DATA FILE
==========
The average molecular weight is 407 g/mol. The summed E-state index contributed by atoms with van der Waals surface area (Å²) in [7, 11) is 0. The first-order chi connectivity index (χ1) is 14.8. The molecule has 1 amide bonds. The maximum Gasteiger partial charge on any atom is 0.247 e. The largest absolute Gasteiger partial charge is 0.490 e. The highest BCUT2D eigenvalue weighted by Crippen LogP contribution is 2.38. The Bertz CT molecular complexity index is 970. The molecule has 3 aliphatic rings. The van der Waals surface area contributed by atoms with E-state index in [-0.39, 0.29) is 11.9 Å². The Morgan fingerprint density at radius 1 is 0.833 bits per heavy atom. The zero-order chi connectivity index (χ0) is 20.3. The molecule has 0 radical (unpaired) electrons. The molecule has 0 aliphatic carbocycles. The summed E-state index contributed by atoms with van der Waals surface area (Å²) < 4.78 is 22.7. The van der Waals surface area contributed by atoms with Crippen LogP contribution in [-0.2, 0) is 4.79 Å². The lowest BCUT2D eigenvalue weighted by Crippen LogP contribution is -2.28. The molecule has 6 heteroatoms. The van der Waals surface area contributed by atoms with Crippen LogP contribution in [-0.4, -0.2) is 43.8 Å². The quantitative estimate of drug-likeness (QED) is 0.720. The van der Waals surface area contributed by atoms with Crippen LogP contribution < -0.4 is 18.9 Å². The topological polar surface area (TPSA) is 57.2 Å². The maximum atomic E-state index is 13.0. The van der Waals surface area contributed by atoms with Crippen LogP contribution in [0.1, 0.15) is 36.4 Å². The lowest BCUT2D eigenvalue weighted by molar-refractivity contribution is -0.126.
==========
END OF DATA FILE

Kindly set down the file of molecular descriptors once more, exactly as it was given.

The average molecular weight is 407 g/mol. The summed E-state index contributed by atoms with van der Waals surface area (Å²) in [7, 11) is 0. The first-order chi connectivity index (χ1) is 14.8. The molecule has 1 amide bonds. The maximum Gasteiger partial charge on any atom is 0.247 e. The largest absolute Gasteiger partial charge is 0.490 e. The highest BCUT2D eigenvalue weighted by Crippen LogP contribution is 2.38. The Bertz CT molecular complexity index is 970. The molecule has 3 aliphatic rings. The van der Waals surface area contributed by atoms with E-state index in [-0.39, 0.29) is 11.9 Å². The Morgan fingerprint density at radius 1 is 0.833 bits per heavy atom. The zero-order chi connectivity index (χ0) is 20.3. The molecule has 0 radical (unpaired) electrons. The molecule has 0 aliphatic carbocycles. The summed E-state index contributed by atoms with van der Waals surface area (Å²) < 4.78 is 22.7. The van der Waals surface area contributed by atoms with Crippen LogP contribution in [-0.2, 0) is 4.79 Å². The lowest BCUT2D eigenvalue weighted by Crippen LogP contribution is -2.28. The molecule has 6 heteroatoms. The van der Waals surface area contributed by atoms with Crippen LogP contribution in [-0.4, -0.2) is 43.8 Å². The quantitative estimate of drug-likeness (QED) is 0.720. The van der Waals surface area contributed by atoms with Crippen LogP contribution < -0.4 is 18.9 Å². The topological polar surface area (TPSA) is 57.2 Å². The maximum atomic E-state index is 13.0. The van der Waals surface area contributed by atoms with Crippen LogP contribution in [0.1, 0.15) is 36.4 Å². The lowest BCUT2D eigenvalue weighted by molar-refractivity contribution is -0.126.